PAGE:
Tax regulations have been issued that considerably expand the transfer-pricing reporting requirements in Israel for multinational groups with entities in Israel and global revenues over NIS 150 million (Income Tax Regulations (Determining Market Conditions) (Amendment) 2022, KT 10339, September 22, 2022). This follows the enactment of amendment 261 to the Income Tax Ordinance in July.
Transfer pricing is a knotty subject for many multinational groups and tax authorities. The goal is to ensure that intercompany transactions are done on an arm’s length basis, i.e. applying market prices and terms, no shenanigans. In Israel, transfer-pricing studies are already required by law, so is an arm’s length declaration (Form 1385).
Transfer pricing studies must now be filed within 30 days after any request from the ITA, instead of 60 days previously.
But Israel was late introducing more recent OECD documentary requirements and a country by country (CbC) report.
Israeli Tax Form 1385 was recently expanded administratively into an OECD local file to require a listing of every intercompany transaction with Israeli entities, including: description, amount, pricing method, level of profitability and whether any safe harbor contained in Tax Circular 12/2018 was applied.
Amendment 261 requires an Israeli member of an international group to file a form declaring this.
If group revenues exceeded NIS 150 million in the preceding year, an Israeli entity must add to its transfer-pricing study a report corresponding to the OECD Master File covering various macro aspects of the group including the following.
First, an organization chart showing the location of all group entities.
Second, a business description including: main drivers of growth, supply chain of the five biggest products or services and any more over 5% of group revenues, intercompany service agreements, intercompany pricing policy, main geographical markets, value creation by each entity and ownership changes.
Third, an intangible asset (IP) description, including: development and exploitation policy, location of main plants and R&D management, main IP assets and the entities owning them, main intercompany agreements listing, intercompany pricing policy and main IP transfers within the group.
Fourth, an intercompany financial activities description within and outside the group, including: financial service providers and their location and intercompany pricing policy.
Fifth, the group’s financial and accounting positions, including all consolidated financial statements for the year, and summaries of every tax ruling in Israel or abroad regarding the allocation of revenues between countries.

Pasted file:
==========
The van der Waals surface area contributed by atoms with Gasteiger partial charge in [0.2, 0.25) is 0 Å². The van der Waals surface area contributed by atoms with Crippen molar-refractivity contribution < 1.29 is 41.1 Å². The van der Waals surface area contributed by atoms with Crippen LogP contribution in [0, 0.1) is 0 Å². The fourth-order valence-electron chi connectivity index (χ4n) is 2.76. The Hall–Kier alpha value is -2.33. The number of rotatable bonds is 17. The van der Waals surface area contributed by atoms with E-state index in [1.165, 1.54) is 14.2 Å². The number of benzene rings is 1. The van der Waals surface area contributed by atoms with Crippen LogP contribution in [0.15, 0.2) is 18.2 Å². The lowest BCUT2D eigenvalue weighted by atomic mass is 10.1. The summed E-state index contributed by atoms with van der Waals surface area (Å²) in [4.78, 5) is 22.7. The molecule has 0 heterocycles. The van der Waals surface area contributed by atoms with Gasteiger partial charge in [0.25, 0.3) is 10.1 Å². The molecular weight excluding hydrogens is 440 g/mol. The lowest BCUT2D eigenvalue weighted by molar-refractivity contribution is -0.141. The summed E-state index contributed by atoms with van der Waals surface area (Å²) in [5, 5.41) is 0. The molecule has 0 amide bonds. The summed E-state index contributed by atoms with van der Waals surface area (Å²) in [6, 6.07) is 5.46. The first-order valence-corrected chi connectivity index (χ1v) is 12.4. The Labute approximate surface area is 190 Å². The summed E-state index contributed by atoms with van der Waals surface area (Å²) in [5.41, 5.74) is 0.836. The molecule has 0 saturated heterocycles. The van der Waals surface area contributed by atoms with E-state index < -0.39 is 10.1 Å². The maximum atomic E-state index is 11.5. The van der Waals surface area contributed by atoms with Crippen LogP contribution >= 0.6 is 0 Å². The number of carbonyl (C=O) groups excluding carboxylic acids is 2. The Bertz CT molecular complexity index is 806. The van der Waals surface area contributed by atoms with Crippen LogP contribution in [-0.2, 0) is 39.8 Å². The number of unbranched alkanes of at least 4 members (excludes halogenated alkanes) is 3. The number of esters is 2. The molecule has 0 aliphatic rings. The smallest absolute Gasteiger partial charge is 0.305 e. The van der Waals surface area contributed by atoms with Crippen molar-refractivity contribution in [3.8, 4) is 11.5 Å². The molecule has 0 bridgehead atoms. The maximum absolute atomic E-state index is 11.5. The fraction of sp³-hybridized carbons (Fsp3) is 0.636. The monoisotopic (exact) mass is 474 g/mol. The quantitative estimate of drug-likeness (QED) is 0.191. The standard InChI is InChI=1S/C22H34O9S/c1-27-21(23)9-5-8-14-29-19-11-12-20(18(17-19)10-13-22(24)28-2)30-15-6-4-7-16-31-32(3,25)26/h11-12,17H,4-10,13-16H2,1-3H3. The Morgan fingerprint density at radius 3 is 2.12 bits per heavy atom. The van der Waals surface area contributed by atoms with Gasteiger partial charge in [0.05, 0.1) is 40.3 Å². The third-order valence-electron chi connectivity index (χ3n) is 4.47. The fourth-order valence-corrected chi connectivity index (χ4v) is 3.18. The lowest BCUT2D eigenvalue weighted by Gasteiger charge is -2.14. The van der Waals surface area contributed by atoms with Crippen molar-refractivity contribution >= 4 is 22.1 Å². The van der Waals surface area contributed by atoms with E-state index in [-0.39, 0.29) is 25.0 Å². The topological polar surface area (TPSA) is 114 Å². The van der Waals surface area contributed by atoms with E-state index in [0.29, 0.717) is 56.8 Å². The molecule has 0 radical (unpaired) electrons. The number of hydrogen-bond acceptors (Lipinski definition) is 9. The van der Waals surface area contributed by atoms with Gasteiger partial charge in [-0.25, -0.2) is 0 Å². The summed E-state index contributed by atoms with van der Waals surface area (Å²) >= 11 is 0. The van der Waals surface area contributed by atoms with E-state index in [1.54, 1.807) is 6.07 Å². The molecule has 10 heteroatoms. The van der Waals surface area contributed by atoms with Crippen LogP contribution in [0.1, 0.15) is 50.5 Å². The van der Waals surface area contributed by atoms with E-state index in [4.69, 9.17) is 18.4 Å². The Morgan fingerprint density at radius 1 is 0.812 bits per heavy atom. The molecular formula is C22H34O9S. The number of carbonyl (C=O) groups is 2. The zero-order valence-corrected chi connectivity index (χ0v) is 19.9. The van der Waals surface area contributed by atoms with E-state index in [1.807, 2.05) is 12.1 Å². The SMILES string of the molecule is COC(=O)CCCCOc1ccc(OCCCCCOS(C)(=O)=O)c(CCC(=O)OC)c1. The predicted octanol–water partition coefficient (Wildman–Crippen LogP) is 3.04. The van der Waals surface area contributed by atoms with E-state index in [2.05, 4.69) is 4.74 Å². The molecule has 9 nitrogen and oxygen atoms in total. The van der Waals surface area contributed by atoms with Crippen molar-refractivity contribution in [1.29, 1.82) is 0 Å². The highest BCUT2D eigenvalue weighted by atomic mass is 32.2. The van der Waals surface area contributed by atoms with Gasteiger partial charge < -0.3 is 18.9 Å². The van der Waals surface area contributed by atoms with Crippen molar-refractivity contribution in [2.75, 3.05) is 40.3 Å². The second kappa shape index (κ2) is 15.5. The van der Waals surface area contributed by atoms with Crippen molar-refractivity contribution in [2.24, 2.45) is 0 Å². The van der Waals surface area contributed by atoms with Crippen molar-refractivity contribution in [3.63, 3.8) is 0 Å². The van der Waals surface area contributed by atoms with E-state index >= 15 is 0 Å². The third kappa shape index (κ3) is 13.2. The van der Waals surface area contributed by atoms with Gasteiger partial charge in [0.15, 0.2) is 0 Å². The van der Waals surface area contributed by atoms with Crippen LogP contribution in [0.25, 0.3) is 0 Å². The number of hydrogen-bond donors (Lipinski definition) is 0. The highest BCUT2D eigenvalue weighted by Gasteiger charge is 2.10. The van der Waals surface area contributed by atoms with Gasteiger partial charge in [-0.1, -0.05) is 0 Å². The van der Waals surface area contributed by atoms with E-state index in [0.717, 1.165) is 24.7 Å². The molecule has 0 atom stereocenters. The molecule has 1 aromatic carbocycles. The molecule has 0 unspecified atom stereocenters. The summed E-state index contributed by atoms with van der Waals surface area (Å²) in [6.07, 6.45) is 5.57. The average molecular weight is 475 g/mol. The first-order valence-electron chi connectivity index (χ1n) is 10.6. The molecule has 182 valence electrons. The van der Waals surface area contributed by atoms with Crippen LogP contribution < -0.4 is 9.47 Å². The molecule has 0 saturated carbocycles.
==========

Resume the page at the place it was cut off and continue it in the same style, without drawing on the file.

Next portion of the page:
An Israeli resident ultimate parent company with revenues over NIS 3.4 billion must file an electronic form regarding overseas activities within one year after the year-end. This apparently refers to the OECD CbC reports for groups with revenues over €750m., providing mainly numerical international data in a spreadsheet. This is so the ITA can see where profit is being booked and whether that’s where the personnel really are.
Amendment 261 generally applies to tax returns for 2022 onward, but Israeli ultimate parent entities with revenues over NIS 3.4b. must file CbC reports for 2021 by March 31, 2023.
Other rules may be issued by the Israeli Tax Authority (ITA) director that will take effect when he decides.
If a multinational group files the reports as required under the regulations, the burden of proof now falls on the ITA if it wishes to determine anything different from what the intercompany parties agreed (ITO Section 85B(c)).
Will there be a bureaucratic burden on multinational groups? This remains to be seen. It is to be hoped that OECD master and local file information prepared for other countries may also be used for Israeli tax purposes.
What about groups with annual revenues below NIS 150m.? It seems they will still have to file form 1385 (local file data) and have transfer-pricing studies ready at 30 days’ notice. Some other countries have a minimum revenue threshold for transfer-pricing studies, there is none in Israel.
Many countries, including the US, EU and Israel (sometimes) now impose sales tax or VAT if you sell to consumers in their country, sometimes income tax too. This will enormously complicate transfer-pricing studies in our view. Specialist advice is recommended.
[email protected] The writer is a certified public accountant and tax specialist at Harris Horoviz Consulting & Tax Ltd.